Protecting the Business from Claims by Spouses

You founded the business or you have taken a family business to the next level.  Now your thoughts also turn to the preservation and protection of the business.  Among the threats potentially facing the business are claims by your spouse, or spouses of your children or partners in the business.  With a divorce rate of approximately 50%, the threat to the business is a reality that the business owner should address.

There are two primary scenarios.  First, is death of a business owner, death of his or her business partner, or death of his or her child, or other beneficiary who may inherit the business.  The second scenario is divorce of the business owner, business partner or business owner’s child, or other beneficiary.

The threat in these situations is not merely that the business owner, business partner and child may lose value to a spouse with claims to the business through death or divorce, but also the healthy continuation of the business itself may be jeopardized by the disruptive and intrusive effect of investigation into the business.  The key to avoiding or minimizing such disruption and loss of value lies in comprehensive and targeted planning well prior to death or divorce.

There are various solutions that can be crafted to meet your objectives.  First, a thoughtful, well-crafted buy-sell agreement is critical.  The agreement can provide that owners of the business may transfer ownership interests only to a specifically defined class, such as children, business partners, or those working in the business, and that all other transfers are void subject to a right of first refusal process.  The buy-sell agreement can further establish valuation guidelines directing use of discounts for lack of marketability, lack of control and other discounts to reduce the value of the business to a realistic value considering the circumstances of the untimely and catastrophic event triggering the valuation and buy-out.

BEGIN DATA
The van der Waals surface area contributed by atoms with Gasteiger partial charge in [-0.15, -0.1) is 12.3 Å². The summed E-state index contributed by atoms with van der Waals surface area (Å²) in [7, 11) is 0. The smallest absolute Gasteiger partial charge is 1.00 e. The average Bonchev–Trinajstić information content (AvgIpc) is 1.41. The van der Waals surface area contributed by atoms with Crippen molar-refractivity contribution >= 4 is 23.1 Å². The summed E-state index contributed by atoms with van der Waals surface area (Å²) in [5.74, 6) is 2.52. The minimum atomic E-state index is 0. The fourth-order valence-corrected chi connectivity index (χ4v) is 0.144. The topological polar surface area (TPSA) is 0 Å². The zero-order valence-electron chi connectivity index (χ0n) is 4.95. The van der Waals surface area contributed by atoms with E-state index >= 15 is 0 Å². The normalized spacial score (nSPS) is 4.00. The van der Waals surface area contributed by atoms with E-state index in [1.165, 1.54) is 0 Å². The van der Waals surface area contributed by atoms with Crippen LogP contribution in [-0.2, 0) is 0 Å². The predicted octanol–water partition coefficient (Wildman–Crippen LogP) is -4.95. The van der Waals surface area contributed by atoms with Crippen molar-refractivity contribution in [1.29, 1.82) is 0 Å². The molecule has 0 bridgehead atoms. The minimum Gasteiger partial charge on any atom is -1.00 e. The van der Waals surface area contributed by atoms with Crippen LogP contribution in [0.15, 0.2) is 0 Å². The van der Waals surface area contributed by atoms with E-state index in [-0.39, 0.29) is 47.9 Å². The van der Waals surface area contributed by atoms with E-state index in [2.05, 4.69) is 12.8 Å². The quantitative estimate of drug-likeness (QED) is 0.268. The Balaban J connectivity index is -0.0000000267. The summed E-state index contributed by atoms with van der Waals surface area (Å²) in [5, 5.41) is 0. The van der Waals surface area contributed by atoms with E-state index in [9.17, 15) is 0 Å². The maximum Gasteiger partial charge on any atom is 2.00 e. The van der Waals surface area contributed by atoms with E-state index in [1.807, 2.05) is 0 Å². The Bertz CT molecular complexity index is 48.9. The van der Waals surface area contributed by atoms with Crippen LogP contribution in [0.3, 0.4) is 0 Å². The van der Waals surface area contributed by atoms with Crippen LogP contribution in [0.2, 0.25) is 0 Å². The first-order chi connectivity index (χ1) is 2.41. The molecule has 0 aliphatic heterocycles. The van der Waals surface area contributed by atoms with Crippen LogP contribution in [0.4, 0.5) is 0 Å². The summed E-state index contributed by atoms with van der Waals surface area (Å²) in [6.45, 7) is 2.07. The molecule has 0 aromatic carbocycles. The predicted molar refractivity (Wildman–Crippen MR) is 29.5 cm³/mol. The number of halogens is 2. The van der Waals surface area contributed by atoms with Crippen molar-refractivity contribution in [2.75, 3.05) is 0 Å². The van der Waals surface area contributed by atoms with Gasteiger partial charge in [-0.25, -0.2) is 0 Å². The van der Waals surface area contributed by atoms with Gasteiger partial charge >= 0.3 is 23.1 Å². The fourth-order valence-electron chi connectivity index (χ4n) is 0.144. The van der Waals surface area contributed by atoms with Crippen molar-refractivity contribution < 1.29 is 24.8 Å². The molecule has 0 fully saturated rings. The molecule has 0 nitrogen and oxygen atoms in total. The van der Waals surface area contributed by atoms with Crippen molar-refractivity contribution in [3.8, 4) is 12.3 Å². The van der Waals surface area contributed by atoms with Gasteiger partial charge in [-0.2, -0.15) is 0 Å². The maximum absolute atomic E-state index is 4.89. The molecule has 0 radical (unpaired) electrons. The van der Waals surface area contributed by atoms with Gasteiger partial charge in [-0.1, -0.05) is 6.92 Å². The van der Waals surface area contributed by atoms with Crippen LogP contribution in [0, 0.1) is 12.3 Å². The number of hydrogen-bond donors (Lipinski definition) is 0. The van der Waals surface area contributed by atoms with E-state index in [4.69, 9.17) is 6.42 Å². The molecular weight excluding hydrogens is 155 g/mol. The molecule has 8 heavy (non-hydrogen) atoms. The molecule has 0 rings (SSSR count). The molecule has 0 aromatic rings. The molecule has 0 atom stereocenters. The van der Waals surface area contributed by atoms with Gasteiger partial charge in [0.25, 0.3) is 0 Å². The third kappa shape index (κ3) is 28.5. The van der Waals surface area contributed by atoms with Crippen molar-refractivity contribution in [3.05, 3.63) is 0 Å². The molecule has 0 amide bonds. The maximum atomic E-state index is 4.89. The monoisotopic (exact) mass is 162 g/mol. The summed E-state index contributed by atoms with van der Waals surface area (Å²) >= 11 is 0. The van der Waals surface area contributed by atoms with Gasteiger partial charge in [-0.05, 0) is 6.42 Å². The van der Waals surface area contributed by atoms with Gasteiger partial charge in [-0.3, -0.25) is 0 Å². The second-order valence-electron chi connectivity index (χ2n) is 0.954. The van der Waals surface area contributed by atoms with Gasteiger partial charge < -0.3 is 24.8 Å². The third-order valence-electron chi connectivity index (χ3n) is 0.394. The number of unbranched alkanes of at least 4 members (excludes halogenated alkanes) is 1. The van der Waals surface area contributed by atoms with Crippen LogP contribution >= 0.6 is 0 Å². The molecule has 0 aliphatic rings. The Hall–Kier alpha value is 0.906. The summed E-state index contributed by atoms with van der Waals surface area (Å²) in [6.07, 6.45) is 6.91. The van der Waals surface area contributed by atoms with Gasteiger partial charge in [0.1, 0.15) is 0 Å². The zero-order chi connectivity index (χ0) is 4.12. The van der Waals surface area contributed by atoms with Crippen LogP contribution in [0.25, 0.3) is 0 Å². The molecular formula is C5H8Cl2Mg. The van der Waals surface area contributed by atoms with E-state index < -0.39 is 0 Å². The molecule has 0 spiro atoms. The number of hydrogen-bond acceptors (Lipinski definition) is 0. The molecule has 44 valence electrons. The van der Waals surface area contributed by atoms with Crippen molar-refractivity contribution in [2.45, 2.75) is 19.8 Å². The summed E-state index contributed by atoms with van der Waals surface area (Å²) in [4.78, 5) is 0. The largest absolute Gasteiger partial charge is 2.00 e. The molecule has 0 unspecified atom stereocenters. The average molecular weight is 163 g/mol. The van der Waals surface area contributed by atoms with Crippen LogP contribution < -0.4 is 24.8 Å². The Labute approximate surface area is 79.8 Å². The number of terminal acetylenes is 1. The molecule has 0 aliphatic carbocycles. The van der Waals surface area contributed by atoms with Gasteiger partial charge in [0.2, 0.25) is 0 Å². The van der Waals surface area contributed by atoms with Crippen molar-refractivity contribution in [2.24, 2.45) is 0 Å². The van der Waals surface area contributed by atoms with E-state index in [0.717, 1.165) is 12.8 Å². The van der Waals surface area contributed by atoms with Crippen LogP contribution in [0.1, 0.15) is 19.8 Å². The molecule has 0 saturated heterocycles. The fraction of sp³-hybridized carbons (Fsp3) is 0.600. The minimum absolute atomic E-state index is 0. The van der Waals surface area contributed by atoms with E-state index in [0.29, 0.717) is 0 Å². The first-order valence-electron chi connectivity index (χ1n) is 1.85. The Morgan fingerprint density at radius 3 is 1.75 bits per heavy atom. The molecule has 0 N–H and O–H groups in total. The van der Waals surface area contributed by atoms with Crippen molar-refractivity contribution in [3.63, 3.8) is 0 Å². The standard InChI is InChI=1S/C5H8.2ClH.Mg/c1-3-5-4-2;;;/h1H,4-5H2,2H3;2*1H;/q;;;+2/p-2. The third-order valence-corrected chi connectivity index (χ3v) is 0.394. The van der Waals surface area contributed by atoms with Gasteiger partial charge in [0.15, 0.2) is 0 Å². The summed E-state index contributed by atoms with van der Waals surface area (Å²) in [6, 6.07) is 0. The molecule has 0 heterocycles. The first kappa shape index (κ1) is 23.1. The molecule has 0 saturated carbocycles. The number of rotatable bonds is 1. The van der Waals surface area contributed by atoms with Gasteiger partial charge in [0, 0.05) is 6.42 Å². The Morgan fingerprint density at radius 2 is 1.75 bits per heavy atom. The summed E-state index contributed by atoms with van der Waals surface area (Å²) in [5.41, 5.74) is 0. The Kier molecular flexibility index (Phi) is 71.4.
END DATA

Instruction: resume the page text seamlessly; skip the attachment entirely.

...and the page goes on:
Another solution is for the family business owner to transfer the business or proceeds of the business in trust, either at his or her death or during lifetime, rather than provide for an outright transfer to a child.  For example, a business owner can provide that the business assets or the proceeds of the business will be held in trust for his or her child for life, so that these assets will not be considered part of the child’s estate in the event of death or part of the child’s assets in the event of divorce.

Thirdly, prenuptial and post-nuptial agreements are common in these situations.  Business owners may very well request their children to sign prenuptial or post-nuptial agreements in order to ensure that the family business is protected.

Another solution often overlooked in the context of a new marriage and potential future divorce is for the business owner to obtain a baseline appraisal of the business from a reputable appraiser. If there are issues later about whether or not the appreciation in the business is a marital asset, a baseline appraisal can establish the value immediately prior to the marriage.

Focused planning is the key.  Simply put, planning is the development of creative solutions tailored to the business owner’s financial circumstances, family situation and objectives.